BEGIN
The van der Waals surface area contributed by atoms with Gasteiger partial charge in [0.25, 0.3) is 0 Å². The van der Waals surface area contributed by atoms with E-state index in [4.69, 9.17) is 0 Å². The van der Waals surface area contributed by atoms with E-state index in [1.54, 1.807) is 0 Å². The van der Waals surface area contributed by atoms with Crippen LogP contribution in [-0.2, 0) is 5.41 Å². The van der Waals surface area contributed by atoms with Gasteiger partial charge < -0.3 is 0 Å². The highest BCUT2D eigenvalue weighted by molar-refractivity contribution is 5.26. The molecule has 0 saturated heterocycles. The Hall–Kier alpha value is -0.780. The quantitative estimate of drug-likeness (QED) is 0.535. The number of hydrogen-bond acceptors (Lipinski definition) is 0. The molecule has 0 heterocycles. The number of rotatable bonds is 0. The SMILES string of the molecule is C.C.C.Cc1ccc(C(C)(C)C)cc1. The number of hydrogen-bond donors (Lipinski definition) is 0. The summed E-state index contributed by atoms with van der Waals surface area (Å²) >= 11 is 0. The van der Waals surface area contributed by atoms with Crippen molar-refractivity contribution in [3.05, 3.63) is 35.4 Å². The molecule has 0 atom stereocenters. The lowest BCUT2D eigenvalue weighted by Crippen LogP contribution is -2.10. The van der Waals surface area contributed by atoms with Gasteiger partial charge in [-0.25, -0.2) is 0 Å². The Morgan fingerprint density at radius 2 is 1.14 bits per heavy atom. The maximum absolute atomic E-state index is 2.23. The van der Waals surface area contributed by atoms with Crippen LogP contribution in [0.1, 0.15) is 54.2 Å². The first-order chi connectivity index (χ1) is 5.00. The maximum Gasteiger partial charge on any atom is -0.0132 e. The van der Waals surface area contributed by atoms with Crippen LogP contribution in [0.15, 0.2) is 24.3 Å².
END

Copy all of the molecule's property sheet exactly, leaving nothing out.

The van der Waals surface area contributed by atoms with Gasteiger partial charge in [0.25, 0.3) is 0 Å². The van der Waals surface area contributed by atoms with E-state index in [4.69, 9.17) is 0 Å². The van der Waals surface area contributed by atoms with E-state index in [1.54, 1.807) is 0 Å². The van der Waals surface area contributed by atoms with Crippen LogP contribution in [-0.2, 0) is 5.41 Å². The van der Waals surface area contributed by atoms with Gasteiger partial charge < -0.3 is 0 Å². The highest BCUT2D eigenvalue weighted by molar-refractivity contribution is 5.26. The molecule has 0 saturated heterocycles. The Hall–Kier alpha value is -0.780. The quantitative estimate of drug-likeness (QED) is 0.535. The number of hydrogen-bond acceptors (Lipinski definition) is 0. The molecule has 0 heterocycles. The number of rotatable bonds is 0. The SMILES string of the molecule is C.C.C.Cc1ccc(C(C)(C)C)cc1. The number of hydrogen-bond donors (Lipinski definition) is 0. The summed E-state index contributed by atoms with van der Waals surface area (Å²) >= 11 is 0. The van der Waals surface area contributed by atoms with Crippen molar-refractivity contribution in [3.05, 3.63) is 35.4 Å². The molecule has 0 atom stereocenters. The lowest BCUT2D eigenvalue weighted by Crippen LogP contribution is -2.10. The van der Waals surface area contributed by atoms with Gasteiger partial charge in [-0.25, -0.2) is 0 Å². The Morgan fingerprint density at radius 2 is 1.14 bits per heavy atom. The maximum absolute atomic E-state index is 2.23. The van der Waals surface area contributed by atoms with Crippen LogP contribution in [0.1, 0.15) is 54.2 Å². The first-order chi connectivity index (χ1) is 5.00. The maximum Gasteiger partial charge on any atom is -0.0132 e. The van der Waals surface area contributed by atoms with Crippen LogP contribution in [0.15, 0.2) is 24.3 Å².